Objective: Disorganization of acinar cell apical microvilli and the presence of stromal collagen in the acinar lumen suggest that the labial salivary gland (LSG) barrier function is impaired in patients with Sjögren's syndrome. Tight junctions define cell polarity and regulate the paracellular flow of ions and water, crucial functions of acinar cells. This study was undertaken to evaluate the expression and localization of tight junction proteins in LSGs from patients with SS and to determine in vitro the effects of tumor necrosis factor alpha (TNFalpha) and interferon-gamma (IFNgamma) on tight junction integrity of isolated acini from control subjects.
Methods: Twenty-two patients and 15 controls were studied. The messenger RNA and protein levels of tight junction components (claudin-1, claudin-3, claudin-4, occludin, and ZO-1) were determined by semiquantitative reverse transcriptase-polymerase chain reaction and Western blotting. Tight junction protein localization was determined by immunohistochemistry. Tight junction ultrastructure was examined by transmission electron microscopy. Isolated acini from control subjects were treated with TNFalpha and IFNgamma.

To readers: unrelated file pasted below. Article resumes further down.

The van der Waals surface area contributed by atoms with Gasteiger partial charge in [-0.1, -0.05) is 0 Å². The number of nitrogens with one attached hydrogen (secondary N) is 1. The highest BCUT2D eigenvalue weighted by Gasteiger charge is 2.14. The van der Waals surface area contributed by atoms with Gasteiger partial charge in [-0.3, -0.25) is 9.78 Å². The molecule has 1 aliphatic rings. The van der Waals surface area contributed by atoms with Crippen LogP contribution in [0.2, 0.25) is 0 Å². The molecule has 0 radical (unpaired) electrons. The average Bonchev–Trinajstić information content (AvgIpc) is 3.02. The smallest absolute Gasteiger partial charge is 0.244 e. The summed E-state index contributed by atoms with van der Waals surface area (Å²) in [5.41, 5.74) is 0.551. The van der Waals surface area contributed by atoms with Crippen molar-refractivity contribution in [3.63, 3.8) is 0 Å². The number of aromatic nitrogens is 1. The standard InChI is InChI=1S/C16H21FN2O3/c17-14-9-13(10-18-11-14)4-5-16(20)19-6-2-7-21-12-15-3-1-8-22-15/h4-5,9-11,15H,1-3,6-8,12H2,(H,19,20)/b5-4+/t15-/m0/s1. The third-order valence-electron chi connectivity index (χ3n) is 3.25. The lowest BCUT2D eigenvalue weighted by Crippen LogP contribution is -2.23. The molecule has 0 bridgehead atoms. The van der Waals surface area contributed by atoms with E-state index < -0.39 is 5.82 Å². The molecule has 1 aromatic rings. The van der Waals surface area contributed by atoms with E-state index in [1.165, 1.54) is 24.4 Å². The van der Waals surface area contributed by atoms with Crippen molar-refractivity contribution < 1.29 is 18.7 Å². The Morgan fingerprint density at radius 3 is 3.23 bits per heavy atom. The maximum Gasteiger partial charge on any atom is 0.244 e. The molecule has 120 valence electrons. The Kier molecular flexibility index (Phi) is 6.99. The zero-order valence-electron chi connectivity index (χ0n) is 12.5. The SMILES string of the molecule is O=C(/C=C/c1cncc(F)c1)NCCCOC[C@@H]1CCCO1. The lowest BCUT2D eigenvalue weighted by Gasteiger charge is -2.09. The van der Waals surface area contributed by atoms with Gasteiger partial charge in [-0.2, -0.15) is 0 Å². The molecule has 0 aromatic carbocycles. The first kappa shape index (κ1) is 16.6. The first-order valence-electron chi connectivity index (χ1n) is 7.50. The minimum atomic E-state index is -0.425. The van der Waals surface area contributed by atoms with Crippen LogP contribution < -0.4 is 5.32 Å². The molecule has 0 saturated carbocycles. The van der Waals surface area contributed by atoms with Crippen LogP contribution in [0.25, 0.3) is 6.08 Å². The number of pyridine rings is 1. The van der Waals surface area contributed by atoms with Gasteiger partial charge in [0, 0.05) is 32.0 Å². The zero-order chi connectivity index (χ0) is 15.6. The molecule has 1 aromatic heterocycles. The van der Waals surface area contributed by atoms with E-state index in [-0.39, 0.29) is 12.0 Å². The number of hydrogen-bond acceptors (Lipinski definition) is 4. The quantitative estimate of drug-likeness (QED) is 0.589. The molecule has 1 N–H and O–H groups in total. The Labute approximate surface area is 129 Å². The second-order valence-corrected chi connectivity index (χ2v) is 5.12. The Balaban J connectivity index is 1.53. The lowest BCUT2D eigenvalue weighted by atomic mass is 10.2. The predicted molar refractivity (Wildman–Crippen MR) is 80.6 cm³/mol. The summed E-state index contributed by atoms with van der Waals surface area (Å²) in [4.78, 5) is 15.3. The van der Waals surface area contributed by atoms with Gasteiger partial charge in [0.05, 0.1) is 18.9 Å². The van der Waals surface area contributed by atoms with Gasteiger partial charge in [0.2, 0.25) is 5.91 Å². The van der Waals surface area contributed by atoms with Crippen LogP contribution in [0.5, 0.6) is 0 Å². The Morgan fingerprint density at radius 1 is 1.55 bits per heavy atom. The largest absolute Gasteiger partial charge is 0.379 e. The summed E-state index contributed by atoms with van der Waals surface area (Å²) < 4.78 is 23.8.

Results: Significant differences in tight junction protein levels were detected in patients with SS. ZO-1 and occludin were strongly down-regulated, while claudin-1 and claudin-4 were overexpressed. Tight junction proteins localized exclusively to apical domains in acini and ducts of LSGs from controls. In SS patients, the ZO-1 and occludin the apical domain presence of decreased, while claudin-3 and claudin-4 was redistributed to the basolateral plasma membrane. Exposure of isolated control acini to TNFalpha and IFNgamma reproduced these alterations in vitro. Ultrastructural analysis associated tight junction disorganization with the presence of endocytic vesicles containing electron-dense material that may represent tight junction components.
Conclusion: Our findings indicate that local cytokine production in LSGs from SS patients may contribute to the secretory gland dysfunction observed in SS patients by altering tight junction integrity of epithelial cells, thereby decreasing the quality and quantity of saliva.